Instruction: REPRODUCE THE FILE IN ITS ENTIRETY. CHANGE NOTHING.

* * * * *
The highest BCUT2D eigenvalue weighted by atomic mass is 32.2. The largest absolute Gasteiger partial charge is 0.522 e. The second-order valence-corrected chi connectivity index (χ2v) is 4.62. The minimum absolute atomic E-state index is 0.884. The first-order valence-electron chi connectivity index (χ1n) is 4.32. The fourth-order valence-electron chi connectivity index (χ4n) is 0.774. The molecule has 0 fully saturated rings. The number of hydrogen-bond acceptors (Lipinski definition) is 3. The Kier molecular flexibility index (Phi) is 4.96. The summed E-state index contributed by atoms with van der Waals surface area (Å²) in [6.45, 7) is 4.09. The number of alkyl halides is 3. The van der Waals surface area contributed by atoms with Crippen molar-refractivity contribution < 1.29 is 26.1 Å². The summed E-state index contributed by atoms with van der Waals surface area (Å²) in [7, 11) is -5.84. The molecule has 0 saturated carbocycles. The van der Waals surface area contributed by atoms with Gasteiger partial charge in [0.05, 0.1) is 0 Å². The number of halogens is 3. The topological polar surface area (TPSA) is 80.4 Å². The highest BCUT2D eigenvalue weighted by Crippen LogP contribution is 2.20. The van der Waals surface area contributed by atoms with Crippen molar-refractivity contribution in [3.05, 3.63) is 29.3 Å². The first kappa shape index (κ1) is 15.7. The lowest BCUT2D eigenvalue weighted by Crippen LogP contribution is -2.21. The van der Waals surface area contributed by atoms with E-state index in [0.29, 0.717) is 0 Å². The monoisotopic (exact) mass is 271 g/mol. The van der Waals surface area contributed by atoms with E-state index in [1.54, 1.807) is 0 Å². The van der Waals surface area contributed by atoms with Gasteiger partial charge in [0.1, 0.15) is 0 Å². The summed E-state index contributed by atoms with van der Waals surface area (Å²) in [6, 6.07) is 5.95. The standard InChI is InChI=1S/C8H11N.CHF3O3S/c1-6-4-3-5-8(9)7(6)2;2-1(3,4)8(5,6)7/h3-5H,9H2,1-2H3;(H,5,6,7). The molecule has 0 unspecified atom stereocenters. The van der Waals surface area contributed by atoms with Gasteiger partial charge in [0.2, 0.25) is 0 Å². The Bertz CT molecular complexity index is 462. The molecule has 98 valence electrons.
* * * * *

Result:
The highest BCUT2D eigenvalue weighted by atomic mass is 32.2. The largest absolute Gasteiger partial charge is 0.522 e. The second-order valence-corrected chi connectivity index (χ2v) is 4.62. The minimum absolute atomic E-state index is 0.884. The first-order valence-electron chi connectivity index (χ1n) is 4.32. The fourth-order valence-electron chi connectivity index (χ4n) is 0.774. The molecule has 0 fully saturated rings. The number of hydrogen-bond acceptors (Lipinski definition) is 3. The Kier molecular flexibility index (Phi) is 4.96. The summed E-state index contributed by atoms with van der Waals surface area (Å²) in [6.45, 7) is 4.09. The number of alkyl halides is 3. The van der Waals surface area contributed by atoms with Crippen molar-refractivity contribution < 1.29 is 26.1 Å². The summed E-state index contributed by atoms with van der Waals surface area (Å²) in [7, 11) is -5.84. The molecule has 0 saturated carbocycles. The van der Waals surface area contributed by atoms with Gasteiger partial charge in [0.05, 0.1) is 0 Å². The number of halogens is 3. The topological polar surface area (TPSA) is 80.4 Å². The highest BCUT2D eigenvalue weighted by Crippen LogP contribution is 2.20. The van der Waals surface area contributed by atoms with Crippen molar-refractivity contribution in [3.05, 3.63) is 29.3 Å². The first kappa shape index (κ1) is 15.7. The lowest BCUT2D eigenvalue weighted by Crippen LogP contribution is -2.21. The van der Waals surface area contributed by atoms with E-state index in [0.29, 0.717) is 0 Å². The monoisotopic (exact) mass is 271 g/mol. The van der Waals surface area contributed by atoms with E-state index in [1.54, 1.807) is 0 Å². The van der Waals surface area contributed by atoms with Gasteiger partial charge in [0.1, 0.15) is 0 Å². The summed E-state index contributed by atoms with van der Waals surface area (Å²) in [6, 6.07) is 5.95. The standard InChI is InChI=1S/C8H11N.CHF3O3S/c1-6-4-3-5-8(9)7(6)2;2-1(3,4)8(5,6)7/h3-5H,9H2,1-2H3;(H,5,6,7). The molecule has 0 unspecified atom stereocenters. The van der Waals surface area contributed by atoms with Gasteiger partial charge in [0.2, 0.25) is 0 Å². The Bertz CT molecular complexity index is 462. The molecule has 98 valence electrons.